These are some of the key issues currently being considered by the independent Barker Commission, set up by The King’s Fund to explore whether the post-war settlement, with separate systems for health and social care, remains fit for purpose.
In 1948, the health and social care systems in England were set up as two separately funded services. Sixty-five years on, people are living longer, with a mixture of needs – including multiple long-term conditions, dementia and frailty – that are becoming increasingly hard to compartmentalise.
So, what does the general public think?
Recent surveys suggest that the public’s understanding of the distinction between health and social care is generally poor – with people often assuming that social care will be free as part of the NHS. Ipsos MORI’s latest polling of Londoners shows that nearly three in five Londoners incorrectly believe that they won’t have to pay anything towards the costs of their old-age care. Most people are not financially prepared for their own future care needs and do not plan ahead.
To understand more about what the public think about who should pay for care, we have taken a look at previously unpublished results from the most recent British Social Attitudes (BSA) survey. The results (Figure 1) show that the public is divided: half of those surveyed feel that the state should fund social care; the other half think that individuals should contribute to their care costs. More than one in five support a threshold for means-tested support and more than one in four support a cap on the amount individuals would need to contribute (although the level of the cap is not specified).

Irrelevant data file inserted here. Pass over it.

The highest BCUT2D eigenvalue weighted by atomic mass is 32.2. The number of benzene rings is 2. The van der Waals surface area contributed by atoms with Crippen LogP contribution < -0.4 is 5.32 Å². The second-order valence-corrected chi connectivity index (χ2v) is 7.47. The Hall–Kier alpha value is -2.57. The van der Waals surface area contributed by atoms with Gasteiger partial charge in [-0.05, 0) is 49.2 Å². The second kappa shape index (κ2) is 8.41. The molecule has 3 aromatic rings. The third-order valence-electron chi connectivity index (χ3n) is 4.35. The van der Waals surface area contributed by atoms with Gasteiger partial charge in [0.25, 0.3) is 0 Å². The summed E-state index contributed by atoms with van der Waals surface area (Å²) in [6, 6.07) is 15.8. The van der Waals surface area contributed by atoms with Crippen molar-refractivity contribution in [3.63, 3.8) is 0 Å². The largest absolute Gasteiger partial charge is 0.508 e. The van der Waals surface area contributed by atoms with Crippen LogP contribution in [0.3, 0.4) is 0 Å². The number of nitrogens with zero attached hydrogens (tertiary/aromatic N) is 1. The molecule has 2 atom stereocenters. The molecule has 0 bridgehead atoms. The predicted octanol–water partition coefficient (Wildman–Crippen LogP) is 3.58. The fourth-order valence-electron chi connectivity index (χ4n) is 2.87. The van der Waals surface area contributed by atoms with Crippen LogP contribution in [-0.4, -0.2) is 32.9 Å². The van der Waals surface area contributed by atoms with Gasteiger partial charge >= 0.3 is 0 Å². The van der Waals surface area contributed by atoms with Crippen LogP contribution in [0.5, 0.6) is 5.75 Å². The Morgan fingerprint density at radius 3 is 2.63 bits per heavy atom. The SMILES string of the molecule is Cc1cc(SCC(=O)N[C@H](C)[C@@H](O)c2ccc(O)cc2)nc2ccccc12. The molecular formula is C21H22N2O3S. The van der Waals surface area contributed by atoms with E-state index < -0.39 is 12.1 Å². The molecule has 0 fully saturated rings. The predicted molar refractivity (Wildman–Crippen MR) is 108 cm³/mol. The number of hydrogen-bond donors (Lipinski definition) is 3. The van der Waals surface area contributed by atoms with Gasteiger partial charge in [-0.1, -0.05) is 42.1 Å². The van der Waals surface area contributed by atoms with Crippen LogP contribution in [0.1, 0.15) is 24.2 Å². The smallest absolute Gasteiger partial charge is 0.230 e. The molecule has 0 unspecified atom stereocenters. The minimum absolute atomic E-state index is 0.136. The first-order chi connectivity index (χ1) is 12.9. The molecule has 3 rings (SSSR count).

Figure 1: Who do you think should pay for social care?
Breaking down the figures by age group shows that people aged 45 to 54 years old are the most in favour of state funding of social care (57 per cent compared with 50 per cent overall). The younger age groups (18 to 34) are more supportive of people paying only what they can afford towards their social care costs, and less supportive of a capped model (21 per cent compared to 27 per cent overall). People aged 55 to 64 years old are the most in favour of a capped model (36 per cent compared to 27 per cent overall), perhaps because they are already feeling the pressure of care bills for older family members.
Figure 2: Who should pay for social care by age group
Data also shows that people’s opinion on the funding of social care is related to their household income (Figure 3): lower income groups (gross income of up to £2,200 per month) are more likely to think that social care should be state funded (57 per cent compared with 50 per cent overall); higher income groups (gross income of more than £2,200 per month) are more supportive of a shared responsibility between the government and individuals (60 per cent compared with 50 per cent overall). Higher income groups are more likely to support a capped model, perhaps seeing this as a way to protect their income and assets.
Figure 3: Who should pay for social care by pre-tax household income group
The BSA survey results show a clear split in public views – highlighting the need for a bigger debate about how the kind of health and care system we need in the future should be paid for. The issues are complex: difficult choices lie ahead about how much to spend on health and social care and how to fund this. The government, in the Care Bill going through parliament, is proposing to introduce a cap on the costs of care for the individual – set at £72,000 from 2016. This will protect people from some of the worst iniquities of the current system, but will not solve the social care funding challenge.
The Barker Commission will publish an interim report to explore the issues further in April this year – please add your voice to the debate.
- Find out more about the Barker Commission
- See the results relating to the NHS from the British Social Attitudes survey 2012
- Read our briefing on the Care Bill: Second reading in the House of Commons
- See our work around social care